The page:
ST. JOHN'S, N.L. -- Newfoundland and Labrador received its first shipment of the Oxford-AstraZeneca COVID-19 vaccine on Tuesday as active infections across the province continued to drop.

A spokeswoman for Liberal Leader and incumbent Premier Andrew Furey said 7,000 doses of the vaccine arrived in St. John's and they're earmarked for first responders. Furey and the province's chief medical officer of health, Dr. Janice Fitzgerald, have said the AstraZeneca vaccine is a welcome game changer for the province's vaccination efforts.

"This is an effective vaccine, it is safe, it works well against severe disease, against hospitalization and against death," Fitzgerald said Monday. "I don't think anybody should hesitate to use it and I'll be getting it myself."

Earlier this month, the National Advisory Committee on Immunization recommended against using the AstraZeneca product in people aged 65 and older "due to limited information on the efficacy of this vaccine in this age group."

Data from clinical trials suggested the vaccine was 62 per cent effective when two full doses were given 28 days apart. In comparison, clinical trials of the Pfizer-BioNTech and Moderna vaccines indicated a 95 per cent efficacy.

Last week, Furey said the province is aiming to administer one dose to every adult Newfoundlander and Labradorian who wishes to have one by the end of June. He said 80,000 people in the province will be vaccinated by the end of March.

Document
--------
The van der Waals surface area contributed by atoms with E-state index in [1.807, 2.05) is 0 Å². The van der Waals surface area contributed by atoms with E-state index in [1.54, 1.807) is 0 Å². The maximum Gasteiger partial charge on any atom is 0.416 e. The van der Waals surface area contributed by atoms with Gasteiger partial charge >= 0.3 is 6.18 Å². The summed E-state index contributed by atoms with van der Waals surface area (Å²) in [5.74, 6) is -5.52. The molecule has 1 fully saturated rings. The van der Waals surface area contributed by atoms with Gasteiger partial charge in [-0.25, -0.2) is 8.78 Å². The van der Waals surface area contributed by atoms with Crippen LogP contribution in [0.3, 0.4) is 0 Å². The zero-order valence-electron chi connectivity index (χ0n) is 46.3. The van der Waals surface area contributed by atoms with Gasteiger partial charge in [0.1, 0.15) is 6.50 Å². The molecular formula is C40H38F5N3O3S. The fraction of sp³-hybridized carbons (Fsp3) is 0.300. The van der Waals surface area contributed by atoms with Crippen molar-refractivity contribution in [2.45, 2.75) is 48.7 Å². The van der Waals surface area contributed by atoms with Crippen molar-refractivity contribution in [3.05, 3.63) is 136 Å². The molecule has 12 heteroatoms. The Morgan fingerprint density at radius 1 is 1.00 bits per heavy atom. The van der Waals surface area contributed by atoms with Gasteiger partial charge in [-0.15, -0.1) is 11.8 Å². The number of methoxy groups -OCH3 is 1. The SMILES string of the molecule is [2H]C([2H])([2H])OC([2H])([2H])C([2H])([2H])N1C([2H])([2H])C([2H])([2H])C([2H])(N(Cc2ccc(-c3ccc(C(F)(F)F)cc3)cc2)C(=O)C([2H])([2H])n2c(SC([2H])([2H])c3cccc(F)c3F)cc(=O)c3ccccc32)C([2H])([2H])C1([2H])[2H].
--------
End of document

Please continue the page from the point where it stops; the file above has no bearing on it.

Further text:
The news of the vaccine's arrival came as health officials reported one new case of COVID-19 Tuesday. Health officials said the case involved a male under the age of 20 who is a close contact of a previously reported infection.

There are now 80 active known cases of COVID-19 in the province, down from 203 last Tuesday.

Newfoundland and Labrador is still recovering from an outbreak that swept through the St. John's metro area last month, and lockdown measures remain throughout the Avalon Peninsula, which includes the capital. At the outbreak's peak, there were 434 active reported cases in the province, with 100 of those reported on a single day: Feb. 11.

Officials say the outbreak was caused by the more contagious B.1.1.7 variant, which was first detected in the United Kingdom.

This report by The Canadian Press was first published March 9, 2021.